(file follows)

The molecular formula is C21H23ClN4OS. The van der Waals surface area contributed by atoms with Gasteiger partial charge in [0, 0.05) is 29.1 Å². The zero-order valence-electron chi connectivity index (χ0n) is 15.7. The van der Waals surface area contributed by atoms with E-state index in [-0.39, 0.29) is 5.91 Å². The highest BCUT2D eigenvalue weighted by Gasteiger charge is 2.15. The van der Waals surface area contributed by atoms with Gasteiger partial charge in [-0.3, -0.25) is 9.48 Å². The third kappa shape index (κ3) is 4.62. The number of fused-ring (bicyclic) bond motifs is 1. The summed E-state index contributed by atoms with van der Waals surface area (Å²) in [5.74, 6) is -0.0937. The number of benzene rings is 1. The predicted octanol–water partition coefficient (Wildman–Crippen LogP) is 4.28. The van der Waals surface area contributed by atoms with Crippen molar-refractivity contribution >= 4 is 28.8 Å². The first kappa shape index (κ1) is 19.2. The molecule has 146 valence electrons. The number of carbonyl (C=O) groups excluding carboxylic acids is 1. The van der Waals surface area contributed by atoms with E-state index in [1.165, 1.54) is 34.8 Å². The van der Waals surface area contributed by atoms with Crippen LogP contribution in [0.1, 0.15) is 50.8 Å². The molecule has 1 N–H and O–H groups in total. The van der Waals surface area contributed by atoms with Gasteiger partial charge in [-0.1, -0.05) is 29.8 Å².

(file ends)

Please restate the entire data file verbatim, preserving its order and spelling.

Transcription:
The molecular formula is C21H23ClN4OS. The van der Waals surface area contributed by atoms with Gasteiger partial charge in [0, 0.05) is 29.1 Å². The zero-order valence-electron chi connectivity index (χ0n) is 15.7. The van der Waals surface area contributed by atoms with E-state index in [-0.39, 0.29) is 5.91 Å². The highest BCUT2D eigenvalue weighted by Gasteiger charge is 2.15. The van der Waals surface area contributed by atoms with Gasteiger partial charge in [-0.3, -0.25) is 9.48 Å². The third kappa shape index (κ3) is 4.62. The number of fused-ring (bicyclic) bond motifs is 1. The summed E-state index contributed by atoms with van der Waals surface area (Å²) in [5.74, 6) is -0.0937. The number of benzene rings is 1. The predicted octanol–water partition coefficient (Wildman–Crippen LogP) is 4.28. The van der Waals surface area contributed by atoms with Crippen molar-refractivity contribution >= 4 is 28.8 Å². The first kappa shape index (κ1) is 19.2. The molecule has 146 valence electrons. The number of carbonyl (C=O) groups excluding carboxylic acids is 1. The van der Waals surface area contributed by atoms with E-state index in [1.165, 1.54) is 34.8 Å². The van der Waals surface area contributed by atoms with Crippen LogP contribution in [0.1, 0.15) is 50.8 Å². The molecule has 1 N–H and O–H groups in total. The van der Waals surface area contributed by atoms with Gasteiger partial charge in [-0.1, -0.05) is 29.8 Å².